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Sociological Understanding of Modernity - Essay Example

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Summary
By looking into the history of the world at large, it becomes crystal clear that change has always brought comforts, joys and delight in human life; it is therefore change has vehemently been welcomed and appreciated by the imperative majority of every society since the creation of first society…
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Sociological Understanding of Modernity
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Sociological Understanding of Modernity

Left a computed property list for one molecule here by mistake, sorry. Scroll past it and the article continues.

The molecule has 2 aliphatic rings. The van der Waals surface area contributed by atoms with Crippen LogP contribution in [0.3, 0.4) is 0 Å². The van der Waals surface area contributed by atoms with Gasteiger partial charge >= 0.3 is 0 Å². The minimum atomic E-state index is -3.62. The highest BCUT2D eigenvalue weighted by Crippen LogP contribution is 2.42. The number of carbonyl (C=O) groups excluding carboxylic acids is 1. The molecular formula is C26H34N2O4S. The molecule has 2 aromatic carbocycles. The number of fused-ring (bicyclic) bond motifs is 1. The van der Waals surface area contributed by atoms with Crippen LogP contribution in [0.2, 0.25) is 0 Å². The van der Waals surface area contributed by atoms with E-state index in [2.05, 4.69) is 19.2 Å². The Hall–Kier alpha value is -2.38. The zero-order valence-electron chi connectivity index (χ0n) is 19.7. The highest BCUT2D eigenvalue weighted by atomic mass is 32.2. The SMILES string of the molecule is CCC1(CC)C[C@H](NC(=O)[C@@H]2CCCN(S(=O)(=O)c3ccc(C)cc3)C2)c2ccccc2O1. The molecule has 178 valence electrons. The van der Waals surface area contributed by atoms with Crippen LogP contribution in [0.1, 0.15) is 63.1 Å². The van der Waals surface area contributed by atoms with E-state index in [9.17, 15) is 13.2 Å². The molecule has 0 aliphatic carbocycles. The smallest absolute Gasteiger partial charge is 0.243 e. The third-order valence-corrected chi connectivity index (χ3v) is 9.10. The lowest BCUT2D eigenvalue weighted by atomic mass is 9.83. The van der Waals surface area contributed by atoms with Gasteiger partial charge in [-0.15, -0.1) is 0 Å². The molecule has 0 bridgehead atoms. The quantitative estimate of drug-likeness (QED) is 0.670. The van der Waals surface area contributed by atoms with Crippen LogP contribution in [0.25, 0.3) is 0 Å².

Download file to see previous pages... The second category carries the large proportion of the population, which welcomes the alterations taking place in their natural and physical environment, and subsequently adapt themselves according to the modifications all around them. The third and the last category consists of the fanatics, traditionalists and religious minded dogmatists, who refuse to accept change, and try to stick to the traditional and conventional ways at any cost. Somehow, they fail to resist the charms social change offers to humanity in the form of the discoveries of new lands and regions, invention of latest devices, techniques and equipments and articulation of wonderful theories, ideas and researches at large. Philosophers, thinkers, theorists, writers, scientists and researchers fall in the first category above-mentioned; Marx, Weber and Durkheim also belong to the first category, which not only welcomed the social change taking place in their environment, but also presented their theoretical frameworks by elucidating the positive and negative aspects of the change in their contemporary societies. Although they do not appear to be agreeing or disagreeing with the theoretical frameworks of one another, yet the theories presented by them maintain both similarities and dissimilarities in their nature and scope, which have been discussed as following: 1. Sociological Understanding of Modernity: Distinguished 19th century German philosopher Karl Marx has arguably supported the traditionalism through his works and writings. He asserts the very notion that the traditional ways of agricultural societies had been favourable for the workers and peasants alike because of the simplicity of the means and ways of production. People used to lead simple and contented life, and class discrimination did not prevail in such a manner as it had become in Marx’s contemporary society. Marxism associates modernity with rapid flow of industries, mills and factories, resulting in the devaluation of the workers and downfall of their prestige and respect subsequently. Karl Marx is of the opinion that industrialisation has brought several socioeconomic problems in its wake, which have caused the uneven division of the members of one and the same social structure into upper and lower classes on the foundations of their wealth and resources. Although human societies have always been divided into different classes, yet the fast growing industrial system is depriving the lower classes of their just and fair share against the services they render to their work place. Since the owners of the industries, mills and factories have taken the control of all resources, the workers are deprived of their share in the profit generated by these industrial units. He asserts the division of labour as erected on the foundations of inequality and injustice in an industrialist society, as all strata, in his views, should have equal rights on the resources of their work place, and thus should be granted the amount on the basis of the services they are rendering for the growth and development of the organisation. Modernity in the form of industrialisation, according to Marx, deteriorates a social structure, while change, in the form of a socialist revolution, paves the way towards the betterment ...Download file to see next pagesRead More
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